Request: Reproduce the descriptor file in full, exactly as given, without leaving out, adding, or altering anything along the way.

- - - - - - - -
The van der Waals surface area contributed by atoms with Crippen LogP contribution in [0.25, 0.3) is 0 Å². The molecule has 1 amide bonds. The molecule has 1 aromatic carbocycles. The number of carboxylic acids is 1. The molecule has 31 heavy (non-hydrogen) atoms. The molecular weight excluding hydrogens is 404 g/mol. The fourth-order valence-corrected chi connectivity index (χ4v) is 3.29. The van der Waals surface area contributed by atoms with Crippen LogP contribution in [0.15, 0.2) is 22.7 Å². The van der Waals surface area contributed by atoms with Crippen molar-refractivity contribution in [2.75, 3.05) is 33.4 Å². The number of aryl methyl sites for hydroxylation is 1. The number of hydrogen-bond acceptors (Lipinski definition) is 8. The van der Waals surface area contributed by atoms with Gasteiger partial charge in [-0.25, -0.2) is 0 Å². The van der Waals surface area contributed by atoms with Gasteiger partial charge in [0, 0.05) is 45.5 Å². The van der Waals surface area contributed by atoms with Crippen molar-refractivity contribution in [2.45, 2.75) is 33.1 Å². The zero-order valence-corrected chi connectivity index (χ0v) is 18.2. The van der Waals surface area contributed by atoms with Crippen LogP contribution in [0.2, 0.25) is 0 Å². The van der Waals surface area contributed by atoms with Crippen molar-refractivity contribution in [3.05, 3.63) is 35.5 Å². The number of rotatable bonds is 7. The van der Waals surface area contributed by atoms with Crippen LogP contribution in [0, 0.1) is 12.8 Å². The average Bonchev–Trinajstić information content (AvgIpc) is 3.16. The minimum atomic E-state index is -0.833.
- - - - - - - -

The van der Waals surface area contributed by atoms with Crippen LogP contribution in [0.25, 0.3) is 0 Å². The molecule has 1 amide bonds. The molecule has 1 aromatic carbocycles. The number of carboxylic acids is 1. The molecule has 31 heavy (non-hydrogen) atoms. The molecular weight excluding hydrogens is 404 g/mol. The fourth-order valence-corrected chi connectivity index (χ4v) is 3.29. The van der Waals surface area contributed by atoms with Crippen LogP contribution in [0.15, 0.2) is 22.7 Å². The van der Waals surface area contributed by atoms with Crippen molar-refractivity contribution in [2.75, 3.05) is 33.4 Å². The number of aryl methyl sites for hydroxylation is 1. The number of hydrogen-bond acceptors (Lipinski definition) is 8. The van der Waals surface area contributed by atoms with Gasteiger partial charge in [-0.25, -0.2) is 0 Å². The van der Waals surface area contributed by atoms with Gasteiger partial charge in [0, 0.05) is 45.5 Å². The van der Waals surface area contributed by atoms with Crippen molar-refractivity contribution in [2.45, 2.75) is 33.1 Å². The zero-order valence-corrected chi connectivity index (χ0v) is 18.2. The van der Waals surface area contributed by atoms with Crippen LogP contribution in [0.2, 0.25) is 0 Å². The van der Waals surface area contributed by atoms with Crippen molar-refractivity contribution in [3.05, 3.63) is 35.5 Å². The number of rotatable bonds is 7. The van der Waals surface area contributed by atoms with Crippen LogP contribution in [0, 0.1) is 12.8 Å². The average Bonchev–Trinajstić information content (AvgIpc) is 3.16. The minimum atomic E-state index is -0.833.